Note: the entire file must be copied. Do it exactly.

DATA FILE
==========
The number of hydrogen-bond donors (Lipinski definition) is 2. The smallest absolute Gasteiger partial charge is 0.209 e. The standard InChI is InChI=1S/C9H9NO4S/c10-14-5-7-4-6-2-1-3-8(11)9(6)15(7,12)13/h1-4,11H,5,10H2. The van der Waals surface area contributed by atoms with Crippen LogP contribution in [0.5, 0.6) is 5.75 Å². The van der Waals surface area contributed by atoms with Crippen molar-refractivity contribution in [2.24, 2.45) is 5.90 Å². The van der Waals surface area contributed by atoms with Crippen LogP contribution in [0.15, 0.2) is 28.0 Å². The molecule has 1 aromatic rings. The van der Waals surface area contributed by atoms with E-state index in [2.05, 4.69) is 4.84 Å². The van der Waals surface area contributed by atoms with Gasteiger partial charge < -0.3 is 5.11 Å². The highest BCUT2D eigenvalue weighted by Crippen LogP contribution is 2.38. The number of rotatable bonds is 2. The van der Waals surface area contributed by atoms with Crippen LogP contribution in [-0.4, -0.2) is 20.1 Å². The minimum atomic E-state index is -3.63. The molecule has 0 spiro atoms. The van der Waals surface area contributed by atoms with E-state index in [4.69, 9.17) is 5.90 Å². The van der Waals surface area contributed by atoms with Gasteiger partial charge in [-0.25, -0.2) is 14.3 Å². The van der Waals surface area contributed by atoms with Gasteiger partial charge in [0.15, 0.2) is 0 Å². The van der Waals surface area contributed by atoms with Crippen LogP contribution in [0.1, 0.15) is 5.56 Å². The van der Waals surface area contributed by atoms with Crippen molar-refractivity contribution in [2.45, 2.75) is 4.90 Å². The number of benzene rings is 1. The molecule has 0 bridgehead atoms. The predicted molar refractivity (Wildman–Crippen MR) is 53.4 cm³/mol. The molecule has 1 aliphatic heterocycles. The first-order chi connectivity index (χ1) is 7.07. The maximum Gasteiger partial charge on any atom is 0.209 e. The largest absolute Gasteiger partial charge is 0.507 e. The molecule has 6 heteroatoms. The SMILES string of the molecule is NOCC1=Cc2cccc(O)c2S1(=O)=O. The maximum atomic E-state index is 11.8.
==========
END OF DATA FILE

The number of hydrogen-bond donors (Lipinski definition) is 2. The smallest absolute Gasteiger partial charge is 0.209 e. The standard InChI is InChI=1S/C9H9NO4S/c10-14-5-7-4-6-2-1-3-8(11)9(6)15(7,12)13/h1-4,11H,5,10H2. The van der Waals surface area contributed by atoms with Crippen LogP contribution in [0.5, 0.6) is 5.75 Å². The van der Waals surface area contributed by atoms with Crippen molar-refractivity contribution in [2.24, 2.45) is 5.90 Å². The van der Waals surface area contributed by atoms with Crippen LogP contribution in [0.15, 0.2) is 28.0 Å². The molecule has 1 aromatic rings. The van der Waals surface area contributed by atoms with E-state index in [2.05, 4.69) is 4.84 Å². The van der Waals surface area contributed by atoms with Gasteiger partial charge < -0.3 is 5.11 Å². The highest BCUT2D eigenvalue weighted by Crippen LogP contribution is 2.38. The number of rotatable bonds is 2. The van der Waals surface area contributed by atoms with Crippen LogP contribution in [-0.4, -0.2) is 20.1 Å². The minimum atomic E-state index is -3.63. The molecule has 0 spiro atoms. The van der Waals surface area contributed by atoms with E-state index in [4.69, 9.17) is 5.90 Å². The van der Waals surface area contributed by atoms with Gasteiger partial charge in [-0.25, -0.2) is 14.3 Å². The van der Waals surface area contributed by atoms with Gasteiger partial charge in [0.15, 0.2) is 0 Å². The van der Waals surface area contributed by atoms with Crippen LogP contribution in [0.1, 0.15) is 5.56 Å². The van der Waals surface area contributed by atoms with Crippen molar-refractivity contribution in [2.45, 2.75) is 4.90 Å². The number of benzene rings is 1. The molecule has 0 bridgehead atoms. The predicted molar refractivity (Wildman–Crippen MR) is 53.4 cm³/mol. The molecule has 1 aliphatic heterocycles. The first-order chi connectivity index (χ1) is 7.07. The maximum Gasteiger partial charge on any atom is 0.209 e. The largest absolute Gasteiger partial charge is 0.507 e. The molecule has 6 heteroatoms. The SMILES string of the molecule is NOCC1=Cc2cccc(O)c2S1(=O)=O. The maximum atomic E-state index is 11.8.